Keeanga-Yamahtta Taylor

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Keeanga-Yamahtta Taylor in 2019

Keeanga-Yamahtta Taylor is an African American academic, writer and assistant professor of African-American Studies at Princeton University.


  • The police embrace their brutality. They are proud of themselves.
    • 4/12/2021 on Twitter

The fight against racism doesn't stop here (2013)

About the trial of George Zimmerman, The fight against racism doesn't stop here (July 23, 2013), Socialist Worker.
  • For too long, the powers that be in this country have been able to explain these inequalities--why there are higher levels of poverty among Blacks, why there's higher unemployment, why Blacks go to the worst schools--by saying that we don't care. They blame the parents, and they blame the individuals for their success or failures. And at no point is there a discussion about the society that we live in and the way it's organized. There's no discussion about how the system sets up people to fail, it sets up people to be poor, it sets up people to be unemployed.
  • For 40 years, there has been a one-sided discussion blaming Black people for their own victimization. And so Black people accept it. It's that pervasive that African Americans as a whole, and organizations that are supposed to defend our civil rights, accept that logic. We have to fight back against that logic and offer a different argument for why inequality and discrimination runs right through this society.
  • It's not like people don't know that horrible things are happening. But at the same time, because so many horrible things are happening, it can feel exhausting and insurmountable. ... That can make you feel like there's nothing we can do--that the people in charge are all powerful. But at the same time, people don't forget the experience of struggle--and that there are victories along the way, amid the defeats. ... There are some victories even amid the setbacks.
  • We shouldn't discount or downplay those who are showing up because the protests overall aren't as big as we would like them to be. There are a growing number of young people in this country who are getting fed up, and they're the ones who are showing up to protests and demonstrations, and who want to fight now. We have to connect with those people to figure out where we take these movements around different issues. Movements don't just fall out of the sky fully formed.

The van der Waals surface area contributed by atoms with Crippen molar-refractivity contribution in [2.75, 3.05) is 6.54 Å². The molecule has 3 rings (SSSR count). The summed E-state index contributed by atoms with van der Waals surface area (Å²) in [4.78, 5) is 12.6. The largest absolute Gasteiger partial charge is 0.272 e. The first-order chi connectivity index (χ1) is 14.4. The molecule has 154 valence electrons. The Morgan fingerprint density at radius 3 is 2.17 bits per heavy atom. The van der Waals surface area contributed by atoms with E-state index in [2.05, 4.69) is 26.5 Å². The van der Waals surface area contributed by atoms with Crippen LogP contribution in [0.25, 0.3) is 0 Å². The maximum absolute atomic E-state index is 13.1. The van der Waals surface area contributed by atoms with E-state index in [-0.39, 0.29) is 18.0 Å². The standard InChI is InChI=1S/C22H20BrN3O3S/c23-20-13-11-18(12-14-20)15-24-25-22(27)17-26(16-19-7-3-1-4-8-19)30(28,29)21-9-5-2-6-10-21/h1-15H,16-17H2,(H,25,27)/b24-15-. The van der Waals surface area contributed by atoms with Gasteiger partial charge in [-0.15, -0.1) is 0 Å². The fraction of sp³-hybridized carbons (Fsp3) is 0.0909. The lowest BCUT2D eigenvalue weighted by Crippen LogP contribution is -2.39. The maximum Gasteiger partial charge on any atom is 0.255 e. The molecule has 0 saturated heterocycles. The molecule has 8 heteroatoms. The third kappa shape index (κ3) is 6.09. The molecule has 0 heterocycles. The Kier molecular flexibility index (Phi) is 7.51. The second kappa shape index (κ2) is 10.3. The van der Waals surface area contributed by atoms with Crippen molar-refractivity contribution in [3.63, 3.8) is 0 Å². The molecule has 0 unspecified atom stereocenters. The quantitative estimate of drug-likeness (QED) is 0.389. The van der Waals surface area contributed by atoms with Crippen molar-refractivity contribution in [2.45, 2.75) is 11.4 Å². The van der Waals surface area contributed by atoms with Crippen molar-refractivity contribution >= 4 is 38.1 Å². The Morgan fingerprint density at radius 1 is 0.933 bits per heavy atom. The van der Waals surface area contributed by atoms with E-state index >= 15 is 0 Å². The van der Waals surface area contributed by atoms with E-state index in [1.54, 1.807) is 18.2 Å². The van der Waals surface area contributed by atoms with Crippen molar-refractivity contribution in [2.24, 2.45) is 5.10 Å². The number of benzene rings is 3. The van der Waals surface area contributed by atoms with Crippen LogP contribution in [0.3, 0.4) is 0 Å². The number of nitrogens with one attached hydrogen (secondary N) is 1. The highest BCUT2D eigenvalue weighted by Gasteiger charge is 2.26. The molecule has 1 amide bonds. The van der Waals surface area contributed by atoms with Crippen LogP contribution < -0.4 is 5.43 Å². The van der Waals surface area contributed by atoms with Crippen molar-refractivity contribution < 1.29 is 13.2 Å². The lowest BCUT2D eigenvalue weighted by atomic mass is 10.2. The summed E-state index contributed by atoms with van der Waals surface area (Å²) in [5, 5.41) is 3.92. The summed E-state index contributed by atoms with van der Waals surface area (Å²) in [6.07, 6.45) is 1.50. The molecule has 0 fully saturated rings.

• We do know from the numbers of people who have come out already--and from the anger that we know exists in the communities where we live--that people want to fight. They don't necessarily know how to fight or what to do. But they want to, and that's important because it means people want things to be different, and that's an important starting place to work with. For people who want to do something, and do it now, this means we have to be both patient in terms of how larger movements develop, but also urgent about doing the work of organizing for the things we can do now. Movements aren't built by waiting for the struggle to develop and build itself--it's based on what we do today.
  • In one sense, this is a healthy response because it recognizes that race matters and racism matter, and and create different experiences for people in this country. But there is also something important to be said for solidarity. ... It's important to say that solidarity is not charity. Historically, solidarity has meant the recognition that all our struggles are connected. In the socialist movement and the labor movement, there's the old saying that "an injury to one is an injury to all." The point is to understand that when the majority of people are divided and standing up for one another, the chances of losing are much greater--but when we stand together, we have a better chance of winning.
  • Unity isn't established by ignoring the differences between different groups, but by persuading everyone to take all the different struggles seriously. That needs to be in the front of our minds now--to organize as broad a movement as possible as we move forward. Because the attacks are happening on so many different levels: the criminal justice system, housing and evictions, public education, low wages and poverty. All sorts of struggles are happening right now, and we should be standing in solidarity and supporting all of them.
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